Elephants need California’s help. As many as 35,000 a year are slaughtered in Africa due to the global ivory trade. That’s 96 elephants a day, or one every 15 minutes.
Despite a 1989 ban on the international commercial ivory trade, the killing of elephants has escalated in the past decade, driven largely by increased demand for ivory in Asia – where consumer incomes are growing – as well as in Europe and the United States.
The Golden State is the nation’s second largest market for illicit ivory. To reduce California’s contribution to the elephant poaching crisis, a bill now making its way through the state Legislature, aptly named Assembly Bill 96, would ban ivory sales here.
The Assembly overwhelmingly passed the measure last month on a 62-14 vote. The Senate Appropriations Committee is scheduled to hear it on Monday. We commend California legislators for their work thus far, but we must build on this momentum to see the bill signed into law.
Despite what some ivory industry supporters have suggested, the recent devastating elephant losses are not exaggerated to scare up votes and donations. They reflect the shocking reality in Africa, as documented by scientists working in the field and in papers published by respected peer-reviewed journals.
California lawmakers enacted a ban on the trade in elephant parts, including ivory, in the 1970s. However, a loophole permitted any ivory obtained before 1977 to be sold as an “antique.” This paved the way for ivory from newly poached elephants to be laundered as old since it is very difficult to tell the difference.
Banning the sale of ivory in California is especially important because Los Angeles and San Francisco are two of the nation’s largest markets. A study of 107 California vendors in 2014 showed that at least half of the ivory on sale in those cities violated federal law, and as much 80 percent violated state law.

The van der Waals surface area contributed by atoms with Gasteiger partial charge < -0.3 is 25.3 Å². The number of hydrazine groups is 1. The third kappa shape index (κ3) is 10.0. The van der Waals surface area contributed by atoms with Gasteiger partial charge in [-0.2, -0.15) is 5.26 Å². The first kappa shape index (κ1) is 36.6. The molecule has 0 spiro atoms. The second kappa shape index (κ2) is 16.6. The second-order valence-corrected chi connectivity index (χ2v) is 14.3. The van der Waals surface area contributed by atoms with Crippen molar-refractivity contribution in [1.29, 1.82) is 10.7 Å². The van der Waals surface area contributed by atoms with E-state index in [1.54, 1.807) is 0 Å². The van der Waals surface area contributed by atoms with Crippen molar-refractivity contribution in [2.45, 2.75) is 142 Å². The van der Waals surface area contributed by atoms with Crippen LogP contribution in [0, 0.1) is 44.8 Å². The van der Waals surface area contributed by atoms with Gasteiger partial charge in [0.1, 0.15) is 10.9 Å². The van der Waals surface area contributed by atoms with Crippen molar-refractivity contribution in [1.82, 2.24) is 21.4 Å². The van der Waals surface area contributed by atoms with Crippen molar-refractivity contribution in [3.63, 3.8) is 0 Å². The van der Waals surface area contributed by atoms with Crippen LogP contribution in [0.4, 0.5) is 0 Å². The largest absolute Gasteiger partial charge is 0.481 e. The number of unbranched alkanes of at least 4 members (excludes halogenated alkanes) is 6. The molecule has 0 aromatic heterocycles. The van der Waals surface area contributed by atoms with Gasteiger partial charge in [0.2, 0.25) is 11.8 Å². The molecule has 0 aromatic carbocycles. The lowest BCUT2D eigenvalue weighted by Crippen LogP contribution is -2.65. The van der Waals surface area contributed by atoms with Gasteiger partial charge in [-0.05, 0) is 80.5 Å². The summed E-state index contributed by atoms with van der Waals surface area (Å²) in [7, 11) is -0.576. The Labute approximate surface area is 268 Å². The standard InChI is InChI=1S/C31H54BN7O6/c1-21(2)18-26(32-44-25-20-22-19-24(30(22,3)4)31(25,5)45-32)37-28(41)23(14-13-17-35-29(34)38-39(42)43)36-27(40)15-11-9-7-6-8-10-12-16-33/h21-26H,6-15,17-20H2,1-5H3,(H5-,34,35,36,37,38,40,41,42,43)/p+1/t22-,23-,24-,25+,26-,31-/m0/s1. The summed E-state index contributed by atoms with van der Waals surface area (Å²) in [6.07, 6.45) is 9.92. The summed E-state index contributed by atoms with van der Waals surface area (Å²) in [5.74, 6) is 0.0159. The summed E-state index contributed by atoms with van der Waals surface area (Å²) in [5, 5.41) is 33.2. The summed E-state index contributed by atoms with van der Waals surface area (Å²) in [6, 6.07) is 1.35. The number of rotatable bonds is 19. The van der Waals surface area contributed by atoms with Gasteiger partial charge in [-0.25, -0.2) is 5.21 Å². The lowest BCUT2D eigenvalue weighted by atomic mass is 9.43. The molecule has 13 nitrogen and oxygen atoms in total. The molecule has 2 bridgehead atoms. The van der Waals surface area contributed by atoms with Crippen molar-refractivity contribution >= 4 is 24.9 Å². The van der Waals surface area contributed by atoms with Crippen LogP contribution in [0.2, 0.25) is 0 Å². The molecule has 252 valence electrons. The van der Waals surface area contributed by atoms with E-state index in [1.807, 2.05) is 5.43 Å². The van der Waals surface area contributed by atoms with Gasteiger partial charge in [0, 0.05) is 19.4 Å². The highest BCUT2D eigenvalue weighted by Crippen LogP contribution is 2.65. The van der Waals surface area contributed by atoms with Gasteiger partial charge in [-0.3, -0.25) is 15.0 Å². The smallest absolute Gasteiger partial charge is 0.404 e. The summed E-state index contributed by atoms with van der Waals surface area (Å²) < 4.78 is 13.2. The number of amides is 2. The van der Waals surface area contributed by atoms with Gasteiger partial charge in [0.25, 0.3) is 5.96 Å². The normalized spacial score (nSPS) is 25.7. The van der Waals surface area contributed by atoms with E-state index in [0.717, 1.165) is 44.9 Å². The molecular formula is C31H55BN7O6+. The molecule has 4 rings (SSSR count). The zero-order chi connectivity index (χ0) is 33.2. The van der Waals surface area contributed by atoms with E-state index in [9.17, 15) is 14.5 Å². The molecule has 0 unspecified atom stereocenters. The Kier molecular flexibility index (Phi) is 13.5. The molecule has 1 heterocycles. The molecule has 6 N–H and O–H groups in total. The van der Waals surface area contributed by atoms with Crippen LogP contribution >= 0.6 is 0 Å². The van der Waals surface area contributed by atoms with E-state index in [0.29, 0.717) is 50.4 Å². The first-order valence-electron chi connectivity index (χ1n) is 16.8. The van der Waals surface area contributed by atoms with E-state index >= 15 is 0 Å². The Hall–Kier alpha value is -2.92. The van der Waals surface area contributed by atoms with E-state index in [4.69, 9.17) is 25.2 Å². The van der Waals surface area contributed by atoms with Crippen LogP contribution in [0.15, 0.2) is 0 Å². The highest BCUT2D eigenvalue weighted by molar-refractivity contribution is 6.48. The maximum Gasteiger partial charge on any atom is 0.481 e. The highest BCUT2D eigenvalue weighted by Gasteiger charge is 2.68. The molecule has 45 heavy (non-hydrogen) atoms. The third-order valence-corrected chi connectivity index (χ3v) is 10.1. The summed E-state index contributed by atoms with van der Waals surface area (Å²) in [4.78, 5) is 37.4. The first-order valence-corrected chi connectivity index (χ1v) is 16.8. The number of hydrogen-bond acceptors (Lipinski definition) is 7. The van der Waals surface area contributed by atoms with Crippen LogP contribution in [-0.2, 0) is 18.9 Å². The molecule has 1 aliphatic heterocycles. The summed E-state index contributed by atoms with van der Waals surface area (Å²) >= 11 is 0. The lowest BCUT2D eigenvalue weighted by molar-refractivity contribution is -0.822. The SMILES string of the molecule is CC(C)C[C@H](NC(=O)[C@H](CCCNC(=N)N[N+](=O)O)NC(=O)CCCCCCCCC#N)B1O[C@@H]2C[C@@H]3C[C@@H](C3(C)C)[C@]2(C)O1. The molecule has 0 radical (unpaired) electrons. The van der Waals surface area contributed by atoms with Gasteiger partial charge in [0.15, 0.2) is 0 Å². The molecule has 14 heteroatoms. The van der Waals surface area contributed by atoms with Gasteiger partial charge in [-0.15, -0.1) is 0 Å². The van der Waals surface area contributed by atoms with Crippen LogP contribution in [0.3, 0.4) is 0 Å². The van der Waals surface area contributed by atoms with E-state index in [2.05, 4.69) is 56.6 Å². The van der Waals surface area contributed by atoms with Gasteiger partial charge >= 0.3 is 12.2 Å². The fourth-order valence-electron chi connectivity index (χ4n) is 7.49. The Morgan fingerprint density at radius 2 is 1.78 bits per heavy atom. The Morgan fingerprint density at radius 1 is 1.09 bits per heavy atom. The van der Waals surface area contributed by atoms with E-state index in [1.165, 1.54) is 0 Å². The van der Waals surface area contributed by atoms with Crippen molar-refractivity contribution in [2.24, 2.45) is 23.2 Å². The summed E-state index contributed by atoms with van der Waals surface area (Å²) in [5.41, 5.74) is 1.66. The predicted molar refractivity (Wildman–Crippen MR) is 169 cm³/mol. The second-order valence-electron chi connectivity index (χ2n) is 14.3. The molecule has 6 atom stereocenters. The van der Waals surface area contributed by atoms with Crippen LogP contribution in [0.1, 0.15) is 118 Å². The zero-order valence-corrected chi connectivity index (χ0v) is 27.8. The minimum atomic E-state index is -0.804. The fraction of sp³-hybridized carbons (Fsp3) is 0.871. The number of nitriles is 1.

The only way to end such sales is to close all commercial ivory trade. AB 96 ends the exemption for selling ivory imported before 1977 and imposes penalties for ivory sales. However, the bill provides exemptions for musical instruments made of less than 20 percent ivory or rhino horn if the owner or seller can document the item was manufactured before 1977.
Some argue that permitting a legal ivory trade would allow for more effective control, noting that Prohibition and the war on drugs drove demand underground, benefiting criminals in the process. But there are fundamental differences between the trade in drugs and wildlife.
Because ivory, rhino horn and other wildlife parts are not addictive, campaigns to reduce demand can more easily succeed. There are many fewer markets for wildlife products, so they can be more readily controlled. Further, the supply of ivory, rhino horn and other wildlife products is limited.
In 2013, the Obama administration created the Presidential Task Force on Wildlife Trafficking, instructing government agencies to take action to end this crisis. State bans like those passed already in New York and New Jersey complement and bolster federal enforcement efforts by restricting intrastate trade.
With AB 96, Californians have the chance to take real action to save elephants from extinction and continue to be leaders in our country in supporting wildlife and wild places.
John Calvelli is executive vice president for public affairs at the Wildlife Conservation Society, which operates the Bronx Zoo, and director of the 96 Elephants campaign. Kyle Burks is director and CEO of the Sacramento Zoo.